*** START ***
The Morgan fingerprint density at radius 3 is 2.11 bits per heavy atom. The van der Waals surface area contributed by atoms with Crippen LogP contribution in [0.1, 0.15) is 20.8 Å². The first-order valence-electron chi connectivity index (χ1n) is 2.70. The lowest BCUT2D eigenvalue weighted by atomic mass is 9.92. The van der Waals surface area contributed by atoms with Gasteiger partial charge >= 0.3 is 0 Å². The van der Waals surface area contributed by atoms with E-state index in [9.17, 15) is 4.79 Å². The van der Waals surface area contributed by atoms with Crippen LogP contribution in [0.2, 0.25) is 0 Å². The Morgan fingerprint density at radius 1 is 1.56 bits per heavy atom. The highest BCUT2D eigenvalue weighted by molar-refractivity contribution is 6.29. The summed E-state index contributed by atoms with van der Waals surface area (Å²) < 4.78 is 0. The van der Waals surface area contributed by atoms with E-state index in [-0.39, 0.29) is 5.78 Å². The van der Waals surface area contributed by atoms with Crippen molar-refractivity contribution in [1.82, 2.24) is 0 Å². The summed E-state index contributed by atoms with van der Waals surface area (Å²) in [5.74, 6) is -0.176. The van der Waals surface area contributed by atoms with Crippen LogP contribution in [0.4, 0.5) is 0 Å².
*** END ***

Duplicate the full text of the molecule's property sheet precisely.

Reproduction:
The Morgan fingerprint density at radius 3 is 2.11 bits per heavy atom. The van der Waals surface area contributed by atoms with Crippen LogP contribution in [0.1, 0.15) is 20.8 Å². The first-order valence-electron chi connectivity index (χ1n) is 2.70. The lowest BCUT2D eigenvalue weighted by atomic mass is 9.92. The van der Waals surface area contributed by atoms with Gasteiger partial charge >= 0.3 is 0 Å². The van der Waals surface area contributed by atoms with E-state index in [9.17, 15) is 4.79 Å². The van der Waals surface area contributed by atoms with Crippen LogP contribution in [0.2, 0.25) is 0 Å². The Morgan fingerprint density at radius 1 is 1.56 bits per heavy atom. The highest BCUT2D eigenvalue weighted by molar-refractivity contribution is 6.29. The summed E-state index contributed by atoms with van der Waals surface area (Å²) < 4.78 is 0. The van der Waals surface area contributed by atoms with E-state index in [-0.39, 0.29) is 5.78 Å². The van der Waals surface area contributed by atoms with Crippen molar-refractivity contribution in [1.82, 2.24) is 0 Å². The summed E-state index contributed by atoms with van der Waals surface area (Å²) in [5.74, 6) is -0.176. The van der Waals surface area contributed by atoms with Crippen LogP contribution in [0.4, 0.5) is 0 Å².